RE: Great day for NASA
By danjw1 on 9/14/2011 8:06:48 PM , Rating: 2
I agree. But, I also worry that this is going to the good old boys network. Because those good old boys, don't know how to do anything without huge cost overruns and schedule slips. They are the same guys that are building all the military hardware, that always ends up not living up to cost/schedule/performance expectations.

We need new blood on this. Give the specs of what you want to SpaceX and they will give a real bid, and eat any cost overrun. Whereas Boeing, Lockhead Martin ..., will bid low, waste our money, deliver something that barely works(some of the time) and costs way more then they said it would. So, NASA, lets not go down that road this time, ok?

RE: Great day for NASA
By Manch on 9/15/2011 12:34:06 AM , Rating: 5
To be fair, you should remember a couple things when dealing with the government. The goal post is always moving. Not just farther away, but sometimes in a whole new direction.

RE: Great day for NASA
By fic2 on 9/15/2011 1:44:58 PM , Rating: 2
Gov't project budget rule of thumb - multiply by 3. That is closer to the final cost. Pretty much works with every gov't project that I have followed.

RE: Great day for NASA
By Manch on 9/17/2011 7:19:34 AM , Rating: 2
You can also apply the rule of three to how many people someone has slept with. For guys, whatever tehy say, divide by three, and for women, multiply it by three...slut.

RE: Great day for NASA
By retrospooty on 9/15/2011 8:01:33 AM , Rating: 2
"I really hope this won't be a victim of budget cuts and cancellation in the future"

Alot of people are bummed about the space shuttle program cancellation, but the reality is, that is was designed to get us into space and be cheaper and safer than rocket tech. It wound up being more expensive and alot less safe ( remember the 16 dead astronauts) - that is why it was cancelled.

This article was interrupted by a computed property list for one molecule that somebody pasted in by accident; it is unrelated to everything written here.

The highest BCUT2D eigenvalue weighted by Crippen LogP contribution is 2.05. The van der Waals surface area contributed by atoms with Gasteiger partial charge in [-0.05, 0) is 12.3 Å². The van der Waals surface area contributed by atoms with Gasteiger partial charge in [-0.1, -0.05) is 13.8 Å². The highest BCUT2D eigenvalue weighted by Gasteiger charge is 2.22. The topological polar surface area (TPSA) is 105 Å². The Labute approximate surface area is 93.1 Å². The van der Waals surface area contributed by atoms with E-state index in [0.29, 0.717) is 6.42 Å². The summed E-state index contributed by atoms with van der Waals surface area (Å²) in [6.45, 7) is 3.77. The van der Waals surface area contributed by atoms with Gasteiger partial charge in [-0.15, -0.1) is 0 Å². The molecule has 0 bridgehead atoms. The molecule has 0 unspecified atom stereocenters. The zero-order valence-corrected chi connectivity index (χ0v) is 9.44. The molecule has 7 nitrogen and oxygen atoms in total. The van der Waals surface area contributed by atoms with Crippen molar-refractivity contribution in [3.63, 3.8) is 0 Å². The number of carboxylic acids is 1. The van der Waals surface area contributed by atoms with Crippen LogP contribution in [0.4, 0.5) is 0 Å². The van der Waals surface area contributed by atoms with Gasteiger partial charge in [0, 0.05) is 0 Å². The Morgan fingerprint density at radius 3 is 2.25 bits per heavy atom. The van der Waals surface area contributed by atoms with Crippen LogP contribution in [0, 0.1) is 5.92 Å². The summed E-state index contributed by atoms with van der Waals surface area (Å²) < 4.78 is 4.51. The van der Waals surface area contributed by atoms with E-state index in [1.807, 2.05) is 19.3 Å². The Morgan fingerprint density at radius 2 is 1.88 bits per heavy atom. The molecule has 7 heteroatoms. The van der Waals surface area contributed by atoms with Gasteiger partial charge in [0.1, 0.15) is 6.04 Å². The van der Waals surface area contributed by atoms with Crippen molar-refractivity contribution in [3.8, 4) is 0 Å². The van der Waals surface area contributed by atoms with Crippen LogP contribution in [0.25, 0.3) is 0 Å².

RE: Great day for NASA
By MrBlastman on 9/15/2011 12:30:58 PM , Rating: 2
Safety is a side issue. Astronauts know this. They take risks that few others would or could.

The shuttle, despite being costly, captured the minds of our public, which is extremely valuable. It was also very flexible and versatile once in orbit, unlike a manned capsule. This versatility allowed it to fill a large number of roles rather than a specially-built capsule. It wasn't perfect, but it did help us separate from simple orbits to actually being able to do things in space.

I'll miss the shuttle, for sure. I want us to get to Mars, but I also would like us to develop an independent spacecraft allowing true spaceflight. The shuttle was a stepping-stone in that direction.

RE: Great day for NASA
By retrospooty on 9/15/2011 1:00:52 PM , Rating: 2
"This versatility allowed it to fill a large number of roles rather than a specially-built capsule"

This is true, but there are other plans to do all that other type stuff, there are cargo plans, and research plans - much of which is now able to be done on the ISS now.

Regardless, the shuttle was intended, and designed to be cheaper and safer than standard rocket tech ala 1960's/70's and it was neither. The only real shame of it all was that it took so long to determine that. The rest is just nostalgia.

RE: Great day for NASA
By MrTeal on 9/15/2011 2:38:53 PM , Rating: 2
I have no problem with the shuttle program. It might not haev been the best way to go, but it was executed and followed through on despite its obvious shortcomings.

What I've hated to see lately if the constantly shifting goalposts and stop-start cycles on programs in the last 20 years. It seems every time a new president enters the Oval Office there's a new vision of space exploration. Bush starts Constellation but doesn't properly fund it. Obama comes in and scraps Constellation, moving to SLS. What I don't want to see is SLS canceled in 5 years and after 8 billion has been spent because they decide there's another recession on, and we'll just wait it out and build something cheaper down the road.

RE: Great day for NASA
By rcc on 9/15/2011 4:16:07 PM , Rating: 2
From your post I gather you don't think the shuttle used rockets???